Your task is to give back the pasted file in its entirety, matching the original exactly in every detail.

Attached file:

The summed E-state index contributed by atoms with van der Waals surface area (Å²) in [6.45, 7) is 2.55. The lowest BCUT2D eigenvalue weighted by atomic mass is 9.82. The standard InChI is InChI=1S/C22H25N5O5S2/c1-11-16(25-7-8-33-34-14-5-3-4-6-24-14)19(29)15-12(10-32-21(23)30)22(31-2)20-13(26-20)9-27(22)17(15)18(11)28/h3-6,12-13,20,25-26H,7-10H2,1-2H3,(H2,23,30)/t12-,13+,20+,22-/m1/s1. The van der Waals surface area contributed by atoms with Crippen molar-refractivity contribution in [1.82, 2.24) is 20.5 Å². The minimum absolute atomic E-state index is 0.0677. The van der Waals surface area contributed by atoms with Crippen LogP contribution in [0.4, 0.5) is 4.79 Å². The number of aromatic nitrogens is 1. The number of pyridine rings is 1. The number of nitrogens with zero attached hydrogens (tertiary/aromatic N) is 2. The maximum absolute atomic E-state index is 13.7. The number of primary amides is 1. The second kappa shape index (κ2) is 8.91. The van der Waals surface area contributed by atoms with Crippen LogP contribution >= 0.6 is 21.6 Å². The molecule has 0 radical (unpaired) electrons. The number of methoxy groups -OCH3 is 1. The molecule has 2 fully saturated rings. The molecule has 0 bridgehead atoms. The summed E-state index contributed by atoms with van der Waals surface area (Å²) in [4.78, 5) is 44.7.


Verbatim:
The summed E-state index contributed by atoms with van der Waals surface area (Å²) in [6.45, 7) is 2.55. The lowest BCUT2D eigenvalue weighted by atomic mass is 9.82. The standard InChI is InChI=1S/C22H25N5O5S2/c1-11-16(25-7-8-33-34-14-5-3-4-6-24-14)19(29)15-12(10-32-21(23)30)22(31-2)20-13(26-20)9-27(22)17(15)18(11)28/h3-6,12-13,20,25-26H,7-10H2,1-2H3,(H2,23,30)/t12-,13+,20+,22-/m1/s1. The van der Waals surface area contributed by atoms with Crippen molar-refractivity contribution in [1.82, 2.24) is 20.5 Å². The minimum absolute atomic E-state index is 0.0677. The van der Waals surface area contributed by atoms with Crippen LogP contribution in [0.4, 0.5) is 4.79 Å². The number of aromatic nitrogens is 1. The number of pyridine rings is 1. The number of nitrogens with zero attached hydrogens (tertiary/aromatic N) is 2. The maximum absolute atomic E-state index is 13.7. The number of primary amides is 1. The second kappa shape index (κ2) is 8.91. The van der Waals surface area contributed by atoms with Crippen LogP contribution >= 0.6 is 21.6 Å². The molecule has 0 radical (unpaired) electrons. The number of methoxy groups -OCH3 is 1. The molecule has 2 fully saturated rings. The molecule has 0 bridgehead atoms. The summed E-state index contributed by atoms with van der Waals surface area (Å²) in [4.78, 5) is 44.7.